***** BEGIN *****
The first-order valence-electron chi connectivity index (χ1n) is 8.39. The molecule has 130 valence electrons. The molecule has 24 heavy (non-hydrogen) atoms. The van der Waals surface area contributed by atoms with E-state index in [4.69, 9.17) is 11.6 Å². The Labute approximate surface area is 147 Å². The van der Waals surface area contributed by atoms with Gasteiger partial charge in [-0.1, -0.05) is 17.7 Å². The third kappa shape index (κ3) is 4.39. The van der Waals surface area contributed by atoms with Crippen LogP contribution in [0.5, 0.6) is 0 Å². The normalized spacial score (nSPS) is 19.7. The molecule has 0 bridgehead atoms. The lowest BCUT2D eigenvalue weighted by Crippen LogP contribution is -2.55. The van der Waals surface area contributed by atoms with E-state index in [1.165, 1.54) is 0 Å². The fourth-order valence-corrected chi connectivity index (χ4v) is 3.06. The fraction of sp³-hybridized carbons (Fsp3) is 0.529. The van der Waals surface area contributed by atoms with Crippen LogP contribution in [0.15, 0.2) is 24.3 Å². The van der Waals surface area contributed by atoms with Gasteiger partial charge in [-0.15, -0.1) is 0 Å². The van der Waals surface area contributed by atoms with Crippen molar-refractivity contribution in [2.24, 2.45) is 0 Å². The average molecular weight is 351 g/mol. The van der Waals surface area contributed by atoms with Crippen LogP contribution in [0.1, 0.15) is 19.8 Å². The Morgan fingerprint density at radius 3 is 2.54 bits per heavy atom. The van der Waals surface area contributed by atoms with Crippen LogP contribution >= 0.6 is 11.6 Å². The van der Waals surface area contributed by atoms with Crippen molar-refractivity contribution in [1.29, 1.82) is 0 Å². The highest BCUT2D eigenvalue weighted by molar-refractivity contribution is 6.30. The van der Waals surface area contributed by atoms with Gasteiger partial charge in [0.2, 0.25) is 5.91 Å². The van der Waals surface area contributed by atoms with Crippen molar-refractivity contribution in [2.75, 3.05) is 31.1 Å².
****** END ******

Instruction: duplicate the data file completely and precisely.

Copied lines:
The first-order valence-electron chi connectivity index (χ1n) is 8.39. The molecule has 130 valence electrons. The molecule has 24 heavy (non-hydrogen) atoms. The van der Waals surface area contributed by atoms with E-state index in [4.69, 9.17) is 11.6 Å². The Labute approximate surface area is 147 Å². The van der Waals surface area contributed by atoms with Gasteiger partial charge in [-0.1, -0.05) is 17.7 Å². The third kappa shape index (κ3) is 4.39. The van der Waals surface area contributed by atoms with Crippen LogP contribution in [0.5, 0.6) is 0 Å². The normalized spacial score (nSPS) is 19.7. The molecule has 0 bridgehead atoms. The lowest BCUT2D eigenvalue weighted by Crippen LogP contribution is -2.55. The van der Waals surface area contributed by atoms with E-state index in [1.165, 1.54) is 0 Å². The fourth-order valence-corrected chi connectivity index (χ4v) is 3.06. The fraction of sp³-hybridized carbons (Fsp3) is 0.529. The van der Waals surface area contributed by atoms with Crippen LogP contribution in [0.15, 0.2) is 24.3 Å². The van der Waals surface area contributed by atoms with Gasteiger partial charge in [-0.15, -0.1) is 0 Å². The van der Waals surface area contributed by atoms with Crippen molar-refractivity contribution in [2.24, 2.45) is 0 Å². The average molecular weight is 351 g/mol. The van der Waals surface area contributed by atoms with Crippen LogP contribution in [0.1, 0.15) is 19.8 Å². The Morgan fingerprint density at radius 3 is 2.54 bits per heavy atom. The van der Waals surface area contributed by atoms with Crippen LogP contribution >= 0.6 is 11.6 Å². The van der Waals surface area contributed by atoms with Crippen molar-refractivity contribution in [1.29, 1.82) is 0 Å². The highest BCUT2D eigenvalue weighted by molar-refractivity contribution is 6.30. The van der Waals surface area contributed by atoms with Gasteiger partial charge in [0.2, 0.25) is 5.91 Å². The van der Waals surface area contributed by atoms with Crippen molar-refractivity contribution in [2.75, 3.05) is 31.1 Å².